How slaves affect a master module in gene transcription networks

Andras Gyorgy, Domitilla Del Vecchio

Research output: Chapter in Book/Report/Conference proceedingConference contribution


One of the major challenges in systems and synthetic biology is the lack of modular composition. Modules change their behavior once connected, due to retroactivity. In this paper, we build upon our earlier results and provide a theorem establishing how the dynamics of a master module change once slave modules are present. We quantify the change in the dynamics of the master module due to interconnection as a function of measurable biochemical parameters. Based on this, we provide a bound on the difference between the trajectories of the connected system and those of the isolated system by employing contraction theory. Therefore, we obtain a measure of robustness, which helps evaluating the degree of modularity in a system, while providing guidelines for robust module design. We illustrate the results by considering a recurring motif in gene transcription networks: An autorepressed gene regulating the expression of several downstream targets.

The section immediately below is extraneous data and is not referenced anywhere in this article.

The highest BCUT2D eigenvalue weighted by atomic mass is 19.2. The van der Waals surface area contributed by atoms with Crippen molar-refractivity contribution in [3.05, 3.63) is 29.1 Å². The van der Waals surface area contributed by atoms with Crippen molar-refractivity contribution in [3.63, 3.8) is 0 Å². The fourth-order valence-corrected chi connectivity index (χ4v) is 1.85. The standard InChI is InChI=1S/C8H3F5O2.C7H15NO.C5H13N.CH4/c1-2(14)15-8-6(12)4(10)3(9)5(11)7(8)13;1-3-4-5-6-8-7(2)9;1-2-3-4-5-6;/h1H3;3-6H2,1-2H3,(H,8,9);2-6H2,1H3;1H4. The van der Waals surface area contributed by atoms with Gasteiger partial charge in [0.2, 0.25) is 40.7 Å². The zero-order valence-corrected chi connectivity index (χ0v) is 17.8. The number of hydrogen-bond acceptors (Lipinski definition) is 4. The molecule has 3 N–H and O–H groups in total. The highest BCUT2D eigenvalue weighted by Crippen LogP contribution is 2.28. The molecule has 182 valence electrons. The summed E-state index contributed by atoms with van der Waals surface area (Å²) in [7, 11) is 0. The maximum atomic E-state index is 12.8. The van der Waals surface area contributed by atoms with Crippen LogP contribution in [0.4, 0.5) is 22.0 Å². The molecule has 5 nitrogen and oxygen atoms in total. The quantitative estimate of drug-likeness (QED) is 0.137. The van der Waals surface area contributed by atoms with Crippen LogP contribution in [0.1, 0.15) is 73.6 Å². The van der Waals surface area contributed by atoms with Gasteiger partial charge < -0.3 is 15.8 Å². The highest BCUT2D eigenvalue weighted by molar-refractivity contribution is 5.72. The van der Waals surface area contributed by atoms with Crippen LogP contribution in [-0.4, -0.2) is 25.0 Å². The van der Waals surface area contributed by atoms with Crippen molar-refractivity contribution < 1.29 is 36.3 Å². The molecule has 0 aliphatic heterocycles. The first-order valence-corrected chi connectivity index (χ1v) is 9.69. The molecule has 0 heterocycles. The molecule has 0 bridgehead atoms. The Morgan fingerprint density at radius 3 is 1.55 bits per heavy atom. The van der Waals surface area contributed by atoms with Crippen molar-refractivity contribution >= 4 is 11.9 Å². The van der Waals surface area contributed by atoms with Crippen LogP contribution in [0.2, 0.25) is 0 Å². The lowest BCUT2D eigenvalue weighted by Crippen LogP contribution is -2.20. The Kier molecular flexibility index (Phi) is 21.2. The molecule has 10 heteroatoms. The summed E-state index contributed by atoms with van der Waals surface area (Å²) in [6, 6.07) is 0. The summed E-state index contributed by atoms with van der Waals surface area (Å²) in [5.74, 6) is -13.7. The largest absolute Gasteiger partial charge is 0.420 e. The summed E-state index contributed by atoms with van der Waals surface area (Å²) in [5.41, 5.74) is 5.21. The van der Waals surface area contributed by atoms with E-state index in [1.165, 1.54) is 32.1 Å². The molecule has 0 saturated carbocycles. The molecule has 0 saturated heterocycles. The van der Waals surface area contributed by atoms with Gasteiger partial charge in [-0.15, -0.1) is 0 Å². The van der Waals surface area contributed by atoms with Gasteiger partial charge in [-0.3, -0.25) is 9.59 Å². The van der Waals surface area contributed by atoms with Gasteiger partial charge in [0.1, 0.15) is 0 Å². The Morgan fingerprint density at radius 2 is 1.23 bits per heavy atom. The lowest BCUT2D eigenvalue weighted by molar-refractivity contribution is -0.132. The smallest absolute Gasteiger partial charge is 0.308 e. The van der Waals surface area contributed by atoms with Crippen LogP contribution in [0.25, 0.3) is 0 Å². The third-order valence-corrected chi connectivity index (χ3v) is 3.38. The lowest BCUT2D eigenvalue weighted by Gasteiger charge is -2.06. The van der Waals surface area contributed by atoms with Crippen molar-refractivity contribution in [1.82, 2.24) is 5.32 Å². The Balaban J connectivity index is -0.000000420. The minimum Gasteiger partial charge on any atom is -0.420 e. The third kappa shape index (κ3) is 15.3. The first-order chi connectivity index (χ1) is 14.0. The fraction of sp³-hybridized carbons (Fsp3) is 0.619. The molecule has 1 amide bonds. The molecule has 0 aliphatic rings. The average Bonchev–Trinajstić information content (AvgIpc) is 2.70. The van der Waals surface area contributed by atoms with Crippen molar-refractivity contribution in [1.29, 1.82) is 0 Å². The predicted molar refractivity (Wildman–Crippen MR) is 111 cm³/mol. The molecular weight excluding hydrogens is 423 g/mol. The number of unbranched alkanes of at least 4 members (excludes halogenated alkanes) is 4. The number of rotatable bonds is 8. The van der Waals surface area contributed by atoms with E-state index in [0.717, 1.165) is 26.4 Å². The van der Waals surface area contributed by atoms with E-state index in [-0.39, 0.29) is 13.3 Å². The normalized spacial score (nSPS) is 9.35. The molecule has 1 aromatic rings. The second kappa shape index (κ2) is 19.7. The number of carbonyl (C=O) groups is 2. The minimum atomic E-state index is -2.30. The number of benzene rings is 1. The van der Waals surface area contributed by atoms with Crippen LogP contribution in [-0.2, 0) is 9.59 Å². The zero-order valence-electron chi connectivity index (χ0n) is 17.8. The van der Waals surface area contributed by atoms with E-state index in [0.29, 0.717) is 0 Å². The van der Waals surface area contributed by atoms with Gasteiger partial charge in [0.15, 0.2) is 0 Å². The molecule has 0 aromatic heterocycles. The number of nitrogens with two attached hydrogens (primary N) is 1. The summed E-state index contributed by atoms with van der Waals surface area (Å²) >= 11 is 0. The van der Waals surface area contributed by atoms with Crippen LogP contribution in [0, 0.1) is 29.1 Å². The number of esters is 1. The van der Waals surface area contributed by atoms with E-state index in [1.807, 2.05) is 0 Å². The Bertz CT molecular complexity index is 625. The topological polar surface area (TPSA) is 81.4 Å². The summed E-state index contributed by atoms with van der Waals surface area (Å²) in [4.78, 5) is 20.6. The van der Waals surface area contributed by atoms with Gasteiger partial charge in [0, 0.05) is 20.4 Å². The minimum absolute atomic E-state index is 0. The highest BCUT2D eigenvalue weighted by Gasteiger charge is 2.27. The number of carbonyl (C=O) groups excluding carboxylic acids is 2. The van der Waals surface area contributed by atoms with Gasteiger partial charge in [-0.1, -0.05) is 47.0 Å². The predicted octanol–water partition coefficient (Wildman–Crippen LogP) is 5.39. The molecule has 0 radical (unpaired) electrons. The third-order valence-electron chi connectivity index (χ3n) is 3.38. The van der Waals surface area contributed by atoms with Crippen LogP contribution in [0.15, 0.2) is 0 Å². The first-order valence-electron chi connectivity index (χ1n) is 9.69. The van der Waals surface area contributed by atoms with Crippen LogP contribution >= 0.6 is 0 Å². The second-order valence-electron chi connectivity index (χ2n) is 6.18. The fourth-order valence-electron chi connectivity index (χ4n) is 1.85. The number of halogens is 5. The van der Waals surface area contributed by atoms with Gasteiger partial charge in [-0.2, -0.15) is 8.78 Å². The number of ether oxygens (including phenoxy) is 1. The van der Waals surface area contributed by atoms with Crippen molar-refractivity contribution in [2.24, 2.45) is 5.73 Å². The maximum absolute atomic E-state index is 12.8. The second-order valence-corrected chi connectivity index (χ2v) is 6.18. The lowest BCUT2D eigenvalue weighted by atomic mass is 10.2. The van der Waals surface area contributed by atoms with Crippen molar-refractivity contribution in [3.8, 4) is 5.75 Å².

Original languageEnglish (US)
Title of host publication2013 IEEE 52nd Annual Conference on Decision and Control, CDC 2013
PublisherInstitute of Electrical and Electronics Engineers Inc.
Number of pages7
ISBN (Print)9781467357173
StatePublished - 2013
Event52nd IEEE Conference on Decision and Control, CDC 2013 - Florence, Italy
Duration: Dec 10 2013Dec 13 2013

Publication series

NameProceedings of the IEEE Conference on Decision and Control
ISSN (Print)0743-1546
ISSN (Electronic)2576-2370


Other52nd IEEE Conference on Decision and Control, CDC 2013

ASJC Scopus subject areas

  • Control and Systems Engineering
  • Modeling and Simulation
  • Control and Optimization


Dive into the research topics of 'How slaves affect a master module in gene transcription networks'. Together they form a unique fingerprint.

Cite this